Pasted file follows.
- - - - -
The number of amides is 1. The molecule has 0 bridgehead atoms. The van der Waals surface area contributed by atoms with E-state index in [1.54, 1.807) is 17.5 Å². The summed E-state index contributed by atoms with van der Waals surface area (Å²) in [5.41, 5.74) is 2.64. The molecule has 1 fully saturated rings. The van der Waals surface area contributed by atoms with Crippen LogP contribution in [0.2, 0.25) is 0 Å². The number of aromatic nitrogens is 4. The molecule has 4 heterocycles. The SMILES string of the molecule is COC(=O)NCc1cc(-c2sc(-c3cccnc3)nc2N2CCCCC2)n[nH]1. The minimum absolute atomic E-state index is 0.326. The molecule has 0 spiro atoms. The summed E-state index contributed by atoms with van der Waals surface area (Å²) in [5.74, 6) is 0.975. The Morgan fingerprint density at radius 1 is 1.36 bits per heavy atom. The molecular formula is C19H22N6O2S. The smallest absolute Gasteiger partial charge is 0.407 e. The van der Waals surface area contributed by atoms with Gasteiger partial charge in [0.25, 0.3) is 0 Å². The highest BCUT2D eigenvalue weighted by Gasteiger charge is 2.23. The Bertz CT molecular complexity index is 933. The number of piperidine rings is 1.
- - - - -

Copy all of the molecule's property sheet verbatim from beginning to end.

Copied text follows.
The number of amides is 1. The molecule has 0 bridgehead atoms. The van der Waals surface area contributed by atoms with E-state index in [1.54, 1.807) is 17.5 Å². The summed E-state index contributed by atoms with van der Waals surface area (Å²) in [5.41, 5.74) is 2.64. The molecule has 1 fully saturated rings. The van der Waals surface area contributed by atoms with Crippen LogP contribution in [0.2, 0.25) is 0 Å². The number of aromatic nitrogens is 4. The molecule has 4 heterocycles. The SMILES string of the molecule is COC(=O)NCc1cc(-c2sc(-c3cccnc3)nc2N2CCCCC2)n[nH]1. The minimum absolute atomic E-state index is 0.326. The molecule has 0 spiro atoms. The summed E-state index contributed by atoms with van der Waals surface area (Å²) in [5.74, 6) is 0.975. The Morgan fingerprint density at radius 1 is 1.36 bits per heavy atom. The molecular formula is C19H22N6O2S. The smallest absolute Gasteiger partial charge is 0.407 e. The van der Waals surface area contributed by atoms with Gasteiger partial charge in [0.25, 0.3) is 0 Å². The highest BCUT2D eigenvalue weighted by Gasteiger charge is 2.23. The Bertz CT molecular complexity index is 933. The number of piperidine rings is 1.